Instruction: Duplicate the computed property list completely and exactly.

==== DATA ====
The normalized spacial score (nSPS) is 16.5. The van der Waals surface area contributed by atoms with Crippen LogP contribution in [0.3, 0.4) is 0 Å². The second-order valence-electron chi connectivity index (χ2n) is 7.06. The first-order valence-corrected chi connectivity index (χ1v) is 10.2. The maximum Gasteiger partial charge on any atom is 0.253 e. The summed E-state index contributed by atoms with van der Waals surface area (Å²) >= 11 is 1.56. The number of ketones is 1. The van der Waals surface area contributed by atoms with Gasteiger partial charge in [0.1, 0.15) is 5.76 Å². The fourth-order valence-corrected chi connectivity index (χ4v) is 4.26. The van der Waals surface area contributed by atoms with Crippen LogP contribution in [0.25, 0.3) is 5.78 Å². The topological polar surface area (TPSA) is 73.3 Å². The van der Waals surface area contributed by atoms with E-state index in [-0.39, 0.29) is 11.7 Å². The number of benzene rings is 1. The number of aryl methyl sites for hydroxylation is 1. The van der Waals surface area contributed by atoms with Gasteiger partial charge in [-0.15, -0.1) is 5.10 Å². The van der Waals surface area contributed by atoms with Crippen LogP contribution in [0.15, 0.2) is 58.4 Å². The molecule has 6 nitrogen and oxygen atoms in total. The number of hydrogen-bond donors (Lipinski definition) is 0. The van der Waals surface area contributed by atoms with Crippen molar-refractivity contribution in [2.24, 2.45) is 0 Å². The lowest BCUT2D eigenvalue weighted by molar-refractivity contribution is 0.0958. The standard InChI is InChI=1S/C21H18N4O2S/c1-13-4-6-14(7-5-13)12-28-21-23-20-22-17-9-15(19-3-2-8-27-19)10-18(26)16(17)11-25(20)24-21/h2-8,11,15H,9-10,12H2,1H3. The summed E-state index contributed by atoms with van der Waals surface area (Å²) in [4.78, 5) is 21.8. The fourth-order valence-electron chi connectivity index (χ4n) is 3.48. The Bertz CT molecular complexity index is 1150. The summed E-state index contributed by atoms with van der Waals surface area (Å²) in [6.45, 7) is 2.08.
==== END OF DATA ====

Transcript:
The normalized spacial score (nSPS) is 16.5. The van der Waals surface area contributed by atoms with Crippen LogP contribution in [0.3, 0.4) is 0 Å². The second-order valence-electron chi connectivity index (χ2n) is 7.06. The first-order valence-corrected chi connectivity index (χ1v) is 10.2. The maximum Gasteiger partial charge on any atom is 0.253 e. The summed E-state index contributed by atoms with van der Waals surface area (Å²) >= 11 is 1.56. The number of ketones is 1. The van der Waals surface area contributed by atoms with Gasteiger partial charge in [0.1, 0.15) is 5.76 Å². The fourth-order valence-corrected chi connectivity index (χ4v) is 4.26. The van der Waals surface area contributed by atoms with Crippen LogP contribution in [0.25, 0.3) is 5.78 Å². The topological polar surface area (TPSA) is 73.3 Å². The van der Waals surface area contributed by atoms with E-state index in [-0.39, 0.29) is 11.7 Å². The number of benzene rings is 1. The number of aryl methyl sites for hydroxylation is 1. The van der Waals surface area contributed by atoms with Gasteiger partial charge in [-0.15, -0.1) is 5.10 Å². The van der Waals surface area contributed by atoms with Crippen LogP contribution in [0.15, 0.2) is 58.4 Å². The molecule has 6 nitrogen and oxygen atoms in total. The number of hydrogen-bond donors (Lipinski definition) is 0. The van der Waals surface area contributed by atoms with Crippen molar-refractivity contribution in [2.24, 2.45) is 0 Å². The lowest BCUT2D eigenvalue weighted by molar-refractivity contribution is 0.0958. The standard InChI is InChI=1S/C21H18N4O2S/c1-13-4-6-14(7-5-13)12-28-21-23-20-22-17-9-15(19-3-2-8-27-19)10-18(26)16(17)11-25(20)24-21/h2-8,11,15H,9-10,12H2,1H3. The summed E-state index contributed by atoms with van der Waals surface area (Å²) in [4.78, 5) is 21.8. The fourth-order valence-electron chi connectivity index (χ4n) is 3.48. The Bertz CT molecular complexity index is 1150. The summed E-state index contributed by atoms with van der Waals surface area (Å²) in [6.45, 7) is 2.08.